Both meta-analyses aim to focus on only antioxidant micronutrients, disregarding trials in which micronutrients are combined with nutrients that have anti-oxidant properties and that are not micronutrients. This complexity of the antioxidant defense system is definitely a complicating factor because the possible effect of a single antioxidant in isolation may differ from that in combination with other antioxidants. The effects may be additive or even synergistic. Another complicating factor is whether a low plasma concentration really is indicative of depletion and an insufficient antioxidant defense in critical illness. Although it is well known that a general inflammation is associated with a lowering of micronutrient plasma concentrations, the need for supplementation is not self-evident.

Because the majority of randomized controlled trials included in the meta-analyses use a combination of several antioxidant micronutrients, conclusions are difficult to draw. The meta-analysis tool is useful as it helps to give a systematic overview, but the heterogeneity of antioxidant cocktails, protocols, and patient case mix also illustrates the difficulty of making clinical recommendations. The three studies with the greatest impact in the Manzanares meta-analysis [6] illustrate this problem: one is a trial of selenium only [8], one is a trial of selenium and glutamine [9], and the third is a trial of vitamins C and E [10].

Both meta-analyses conclude that antioxidant micronutrients are of potential benefit for critically ill patients and that larger prospective clinical trials are needed. It is easy to agree with the conclusion that supplementation with antioxidant micronutrients may be advantageous for critically ill patients. However, for any recommendation to change practice, it is necessary to scrutinize the safety of such supplementations. As the signal of an advantageous effect comes from a heterogeneous group of studies, conclusions regarding safety are particularly difficult to draw. This is further complicated by the different cocktails that are used. The recommendation to start up more large prospective trials must be well thought out before they are launched. The present state of knowledge is compromised by the heterogeneity of cocktails and protocols of existing studies. The scientific step to take is to gain more knowledge of mechanisms before running ahead with new randomized controlled trials using new cocktails. Instead, the use of well-defined pharmacological principles coupling plasma concentrations (or even better concentrations at active sites if possible) to effects and then to outcomes should be recommended.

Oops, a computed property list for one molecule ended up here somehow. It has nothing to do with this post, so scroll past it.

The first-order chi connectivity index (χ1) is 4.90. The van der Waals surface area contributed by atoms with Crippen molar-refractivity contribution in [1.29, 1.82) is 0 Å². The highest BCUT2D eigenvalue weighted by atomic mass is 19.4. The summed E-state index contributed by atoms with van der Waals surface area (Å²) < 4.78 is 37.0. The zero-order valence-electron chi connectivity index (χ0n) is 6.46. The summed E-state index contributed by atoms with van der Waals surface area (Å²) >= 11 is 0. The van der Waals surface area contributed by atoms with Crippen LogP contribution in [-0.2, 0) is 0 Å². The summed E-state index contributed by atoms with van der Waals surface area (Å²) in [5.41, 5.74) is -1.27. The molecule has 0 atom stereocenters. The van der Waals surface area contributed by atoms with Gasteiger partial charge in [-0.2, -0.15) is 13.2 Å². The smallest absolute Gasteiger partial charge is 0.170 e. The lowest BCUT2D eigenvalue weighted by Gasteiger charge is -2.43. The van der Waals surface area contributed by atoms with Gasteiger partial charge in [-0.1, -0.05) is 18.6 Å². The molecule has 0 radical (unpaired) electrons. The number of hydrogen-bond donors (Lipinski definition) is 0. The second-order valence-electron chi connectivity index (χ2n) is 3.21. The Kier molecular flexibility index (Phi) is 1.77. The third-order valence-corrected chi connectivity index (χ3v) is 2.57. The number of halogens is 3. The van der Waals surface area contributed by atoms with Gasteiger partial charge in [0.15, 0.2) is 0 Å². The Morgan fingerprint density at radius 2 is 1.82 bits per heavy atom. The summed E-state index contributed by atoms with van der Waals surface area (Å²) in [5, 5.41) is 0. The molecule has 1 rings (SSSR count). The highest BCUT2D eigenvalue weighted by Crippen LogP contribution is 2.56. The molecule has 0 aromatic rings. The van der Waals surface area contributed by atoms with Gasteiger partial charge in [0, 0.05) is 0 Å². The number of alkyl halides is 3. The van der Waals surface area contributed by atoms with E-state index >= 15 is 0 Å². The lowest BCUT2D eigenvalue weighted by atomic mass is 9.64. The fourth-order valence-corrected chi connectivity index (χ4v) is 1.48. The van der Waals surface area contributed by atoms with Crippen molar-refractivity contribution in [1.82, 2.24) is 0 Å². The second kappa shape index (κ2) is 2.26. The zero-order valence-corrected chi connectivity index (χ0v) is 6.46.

In summary, while waiting for a more scientific approach to the use of antioxidant micronutrients, the meta-analyses presented are very helpful in systemizing the evidence contained in randomized controlled clinical trials. Antioxidant micronutrient supplementation will be used in clinical practice, but safety should be the focus. New studies should focus on elucidating the effects of the different components of antioxidant cocktails and linking effects to concentrations.


Authors’ Affiliations

Department of Anesthesia and Intensive Care Medicine, Karolinska University Hospital Huddinge, Stockholm, 141 86, Sweden


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© BioMed Central Ltd 2012